The house in front of him was a classic three-story townhouse, with several steps leading up to the crimson red front door, black wrought iron railings edging the walk, and two front-room windows with frosted glass obscuring the view inside. A sturdy maple tree, reaching just past the windows on the second floor, overshadowed the house and gave it an extra layer of privacy. The house looked inconspicuously muggle, but as Snape came closer to rapping on the door, he saw that Potter had taken a page out of the goblins' books. Two plaques were set into the wall, just above the door, and the top read:

My family is one thing, my wrath another.

Harm not the one, for fear of the other.

Underneath the warning was an engraved brass nameplate bearing the name R.H. Potter. It was done in an elegant serif font, nestled into the brick next to the window and unseen from the street. Snape studied it as he rapped on the door, wondering what the R stood for.

Snape took one last moment to ensure he was presentable, pulling his collar up to obscure the worst of Nagini's scarring, and rubbing the dull throb of pain that pulsed from the tattoo on his inner arm. It wouldn't do to look unprofessional Snape knew, and his teaching robes had always garnered respect from his peers. He rapped on the door, ignoring the neighbour to his left that was peeking through the curtains and staring at him.

Inside he could hear the very slight movement of someone approaching, but couldn't see anything through the large window or door.

He stood straight as the door opened, and was rather impressed at how well Harry Potter kept his surprise under control. This, however, was not the Harry Potter Snape remembered. Snape had envisioned a shorter Potter, in uniform and scowling over a cauldron in the dungeons of Hogwarts. Snape shifted his weight and his eyes flashed quickly once over, taking in the well-cut dress trousers, neatly tucked in dress shirt, combed hair, and stylish new glasses.

He remembered that Potter was barely nineteen, but this man looked to be in his late twenties.

"Snape," Potter finally said, hand still on the door. It had two stain-glass panels in the door, and Potter's fingers distorted as they tapped against them.

"Mr Potter," Snape acknowledged, withstanding the scrutiny he knew he was under. The last time he'd seen this boy up close, he'd been dying on a dirty shack floor. Snape tried to ignore Harry's glance to his neck.

"I wish to speak to you, preferably inside where it is dry," Snape said, only a slight sneer in his voice. Potter didn't move.

"About what?"

A flash of light struck overhead, and the thunder that followed came very fast.

"A business prospective requiring your assistance," Snape finally said, wanting to get out of the rain. Potter's eyes widened, but he at least stepped back to allow Snape entrance.

Potter said nothing, his eyes focused strongly on Snape's expression and body language. In the year away from school, Potter had appeared to have learned a few tricks about reading people. Parts of Potter's life, during his trial, had been made rather public with the newspapers, but even Snape had noticed that the amount of information garnered by the wizarding world press had been limited.

"Come in for a cuppa, then," Potter said, shutting the heavy door behind them in time with a crack of thunder.

Snape shamelessly let his eyes wander over the inside of the house as he was led through. The front door had opened into a little foyer, with stairs and a long hallway beyond. To his left was the living room with the frosted glass bay windows, and at the end of the hall seemed to be a galley kitchen. Dark wood flooring with thick baseboards surrounded the bright white interior, and even though Snape felt like he'd stepped back in time, the house gave off a very warm feeling. A good sign, considering the other reason he was visiting.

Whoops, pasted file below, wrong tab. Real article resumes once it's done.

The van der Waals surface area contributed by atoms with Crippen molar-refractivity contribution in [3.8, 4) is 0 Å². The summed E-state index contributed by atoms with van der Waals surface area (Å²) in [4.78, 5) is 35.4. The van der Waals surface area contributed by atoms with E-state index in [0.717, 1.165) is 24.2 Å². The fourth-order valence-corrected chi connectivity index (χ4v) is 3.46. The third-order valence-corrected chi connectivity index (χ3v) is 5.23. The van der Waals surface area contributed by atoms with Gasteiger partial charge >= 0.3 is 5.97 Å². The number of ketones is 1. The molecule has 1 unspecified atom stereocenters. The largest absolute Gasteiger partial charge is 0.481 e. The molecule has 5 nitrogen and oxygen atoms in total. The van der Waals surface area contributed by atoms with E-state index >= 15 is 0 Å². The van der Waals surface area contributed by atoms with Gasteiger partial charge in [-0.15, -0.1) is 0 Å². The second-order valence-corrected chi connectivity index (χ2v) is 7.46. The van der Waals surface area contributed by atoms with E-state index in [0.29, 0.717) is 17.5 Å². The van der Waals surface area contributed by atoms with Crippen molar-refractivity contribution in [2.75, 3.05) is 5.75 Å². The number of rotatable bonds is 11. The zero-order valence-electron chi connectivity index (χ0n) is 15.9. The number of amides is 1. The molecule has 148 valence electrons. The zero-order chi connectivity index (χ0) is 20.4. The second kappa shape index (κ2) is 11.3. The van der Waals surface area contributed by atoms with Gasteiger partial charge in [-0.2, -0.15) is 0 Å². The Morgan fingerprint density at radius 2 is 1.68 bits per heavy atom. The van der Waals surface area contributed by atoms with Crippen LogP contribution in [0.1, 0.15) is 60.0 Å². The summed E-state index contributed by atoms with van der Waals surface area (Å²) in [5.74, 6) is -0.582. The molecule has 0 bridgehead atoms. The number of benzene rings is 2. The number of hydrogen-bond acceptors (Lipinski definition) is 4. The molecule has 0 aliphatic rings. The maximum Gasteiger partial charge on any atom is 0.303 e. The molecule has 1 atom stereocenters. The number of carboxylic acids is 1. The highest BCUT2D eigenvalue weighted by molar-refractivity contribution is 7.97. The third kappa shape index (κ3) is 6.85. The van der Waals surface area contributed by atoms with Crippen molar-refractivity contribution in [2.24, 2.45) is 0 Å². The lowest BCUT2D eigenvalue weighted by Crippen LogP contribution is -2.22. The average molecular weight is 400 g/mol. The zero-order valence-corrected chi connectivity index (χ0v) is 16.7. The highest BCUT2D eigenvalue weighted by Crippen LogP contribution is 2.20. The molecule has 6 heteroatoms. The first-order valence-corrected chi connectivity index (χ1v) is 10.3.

The kitchen was filled with the same dark wood and white walls, with splashes of colour in the paintings and photos on the wall. Potter busied himself with the kettle while Snape looked around, not saying a word. Snape saw that kitty corner to the living room and kitchen was a closed-off office, with a large desk and papers scattered throughout.

Snape gave a curious look to a stuffed monkey toy sitting on the counter, but kept his comments censored as he followed Potter down a few steps into the bright eating area. This was an addition to the house, spreading into the back garden and using large glass windows for three of the walls. The table here seemed to be more used, and there was a tiny pair of orange Wellies at the back door in the corner of the eating room, right under a bright blue toddler's rain jacket.

"What exactly did you have in mind?"

Snape sat at the table and steeped his fingers, reminding himself that this Potter was not the same as his father, something he'd known since he'd first started teaching the boy. The kitchen was quiet, neat and void of many trinkets - the kitchen of a man that had grown up with very few possessions and no idea how to fill the space. One colourful object in the room was the bright green plastic high chair pulled up to the kitchen table.

"I have spent the past year away, recuperating from my wounds in the war," Snape started. He wore his traditional black frock coat and black trousers, the same set he'd taught in for the past ten years, and Snape knew that they kept his wounds hidden. Snape kept his head up, refusing to feel diminished by the fact that his clothing was fraying slightly under the renewing charms, and that Potter sat regally dressed before him.

"In that time period, my teaching license has expired. I have absolutely no wish to return to teaching," Snape paused and pulled his cuffs down over his wrists, "and I am in need of a new source of income."